Our professional sectors will come out changed; I feel it will all be less extreme, a bit more boring. There will be more morals and less champagne, more mainstream and less party. The economy is a long winding road. Going too fast, we seem to have run off the road –again. On a very bendy road, even with a Ferrari, it is better to slow down and stay in the middle of the road as much as you can. It takes you to through the curves and to your destination much faster and much safer.  As with all evolving sectors in our day and age, the economy will find inspiration for growth in non-economic fields like philosophy, psychology, mathematics, physics, biology, electronics provided they accept those sciences for what they are. As a psychologist, I feel the corporate world has not always wanted to understand and correctly implemented my beloved science. They seem sometimes to have opportunistically tamed psychology and created a processed version, foregoing many potential benefits of such rich and innovative science. Incorporating insights from non-economic fields in an open and accepting way will reconnect the financial and hard corporate world with a wider socio-economic and global reality, sense of which appeared to have been lost.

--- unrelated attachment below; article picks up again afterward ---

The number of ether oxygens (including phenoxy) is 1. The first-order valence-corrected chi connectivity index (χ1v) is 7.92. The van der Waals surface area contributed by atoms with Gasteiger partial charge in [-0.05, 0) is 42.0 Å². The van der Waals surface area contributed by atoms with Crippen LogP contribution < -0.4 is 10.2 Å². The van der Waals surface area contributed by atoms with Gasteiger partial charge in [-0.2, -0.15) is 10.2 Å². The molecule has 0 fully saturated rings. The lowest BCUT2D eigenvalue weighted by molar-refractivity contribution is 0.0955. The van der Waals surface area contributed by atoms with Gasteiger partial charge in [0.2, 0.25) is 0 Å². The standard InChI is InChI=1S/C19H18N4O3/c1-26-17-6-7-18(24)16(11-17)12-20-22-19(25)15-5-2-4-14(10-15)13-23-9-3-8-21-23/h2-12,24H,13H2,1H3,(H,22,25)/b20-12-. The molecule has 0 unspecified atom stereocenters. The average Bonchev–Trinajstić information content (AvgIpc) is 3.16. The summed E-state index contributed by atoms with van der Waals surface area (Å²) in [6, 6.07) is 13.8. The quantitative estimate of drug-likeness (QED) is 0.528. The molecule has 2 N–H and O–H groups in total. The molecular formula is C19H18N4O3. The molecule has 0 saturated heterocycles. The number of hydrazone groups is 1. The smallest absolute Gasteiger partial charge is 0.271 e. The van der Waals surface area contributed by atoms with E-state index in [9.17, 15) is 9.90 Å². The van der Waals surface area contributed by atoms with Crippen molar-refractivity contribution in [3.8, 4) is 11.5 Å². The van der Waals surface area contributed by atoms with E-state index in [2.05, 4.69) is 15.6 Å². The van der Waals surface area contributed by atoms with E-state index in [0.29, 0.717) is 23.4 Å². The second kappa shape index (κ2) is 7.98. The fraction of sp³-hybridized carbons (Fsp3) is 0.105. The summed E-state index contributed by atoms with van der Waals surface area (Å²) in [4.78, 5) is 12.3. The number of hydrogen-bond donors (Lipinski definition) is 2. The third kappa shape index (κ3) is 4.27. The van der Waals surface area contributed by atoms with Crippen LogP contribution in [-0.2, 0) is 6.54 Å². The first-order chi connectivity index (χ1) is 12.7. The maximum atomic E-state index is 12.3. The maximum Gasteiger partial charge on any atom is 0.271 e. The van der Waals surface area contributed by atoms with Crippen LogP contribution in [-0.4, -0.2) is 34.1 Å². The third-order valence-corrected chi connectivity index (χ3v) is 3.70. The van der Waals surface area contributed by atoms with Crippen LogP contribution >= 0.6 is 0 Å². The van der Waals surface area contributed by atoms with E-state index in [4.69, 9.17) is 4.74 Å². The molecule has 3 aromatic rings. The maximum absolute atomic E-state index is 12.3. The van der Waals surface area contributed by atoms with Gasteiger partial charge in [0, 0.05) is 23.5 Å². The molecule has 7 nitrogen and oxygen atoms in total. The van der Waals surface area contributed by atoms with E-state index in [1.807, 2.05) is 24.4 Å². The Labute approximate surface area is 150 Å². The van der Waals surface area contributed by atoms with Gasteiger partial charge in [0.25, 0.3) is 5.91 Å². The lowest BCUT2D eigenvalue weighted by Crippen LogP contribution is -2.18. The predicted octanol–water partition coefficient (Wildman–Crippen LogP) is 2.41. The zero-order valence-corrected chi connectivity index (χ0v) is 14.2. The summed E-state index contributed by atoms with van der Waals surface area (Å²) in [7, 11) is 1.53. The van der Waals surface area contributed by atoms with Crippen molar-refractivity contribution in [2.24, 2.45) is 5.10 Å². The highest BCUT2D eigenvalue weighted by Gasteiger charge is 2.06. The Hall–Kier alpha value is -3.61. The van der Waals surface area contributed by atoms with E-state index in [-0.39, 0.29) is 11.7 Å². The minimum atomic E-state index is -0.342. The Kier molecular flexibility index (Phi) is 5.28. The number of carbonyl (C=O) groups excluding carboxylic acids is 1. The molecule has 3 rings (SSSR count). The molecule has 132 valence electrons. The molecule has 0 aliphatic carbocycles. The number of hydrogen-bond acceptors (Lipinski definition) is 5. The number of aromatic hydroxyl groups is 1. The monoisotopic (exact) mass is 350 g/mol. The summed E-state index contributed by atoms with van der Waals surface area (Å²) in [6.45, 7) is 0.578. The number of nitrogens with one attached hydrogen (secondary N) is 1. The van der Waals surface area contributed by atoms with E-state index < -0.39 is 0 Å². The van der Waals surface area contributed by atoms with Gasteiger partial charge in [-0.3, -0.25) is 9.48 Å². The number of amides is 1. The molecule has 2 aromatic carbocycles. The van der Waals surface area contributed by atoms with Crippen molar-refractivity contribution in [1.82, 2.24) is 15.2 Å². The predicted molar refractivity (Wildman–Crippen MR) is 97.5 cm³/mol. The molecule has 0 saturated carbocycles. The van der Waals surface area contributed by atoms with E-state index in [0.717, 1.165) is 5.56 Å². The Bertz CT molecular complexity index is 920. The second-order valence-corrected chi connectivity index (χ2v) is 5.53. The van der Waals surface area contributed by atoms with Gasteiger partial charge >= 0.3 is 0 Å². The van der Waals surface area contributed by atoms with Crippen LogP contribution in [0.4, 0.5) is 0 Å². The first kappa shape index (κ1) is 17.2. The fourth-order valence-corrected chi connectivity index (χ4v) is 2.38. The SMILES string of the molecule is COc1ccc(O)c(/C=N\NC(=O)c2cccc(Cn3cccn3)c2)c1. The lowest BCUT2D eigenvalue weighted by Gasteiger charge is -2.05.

The fact that the pimple burst so publicly in London could prove to be the best news for London in the end. It may not look good right now, but London will hopefully see itself forced to become the most ethical and trustworthy financial centre in the world. The others will be lagging behind. If London gets this exercise right, it will remain the most important financial centre in the world for decades to come. But the exercise might hurt a lot: growing pains.

City workers in london. Photograph: Getty Images.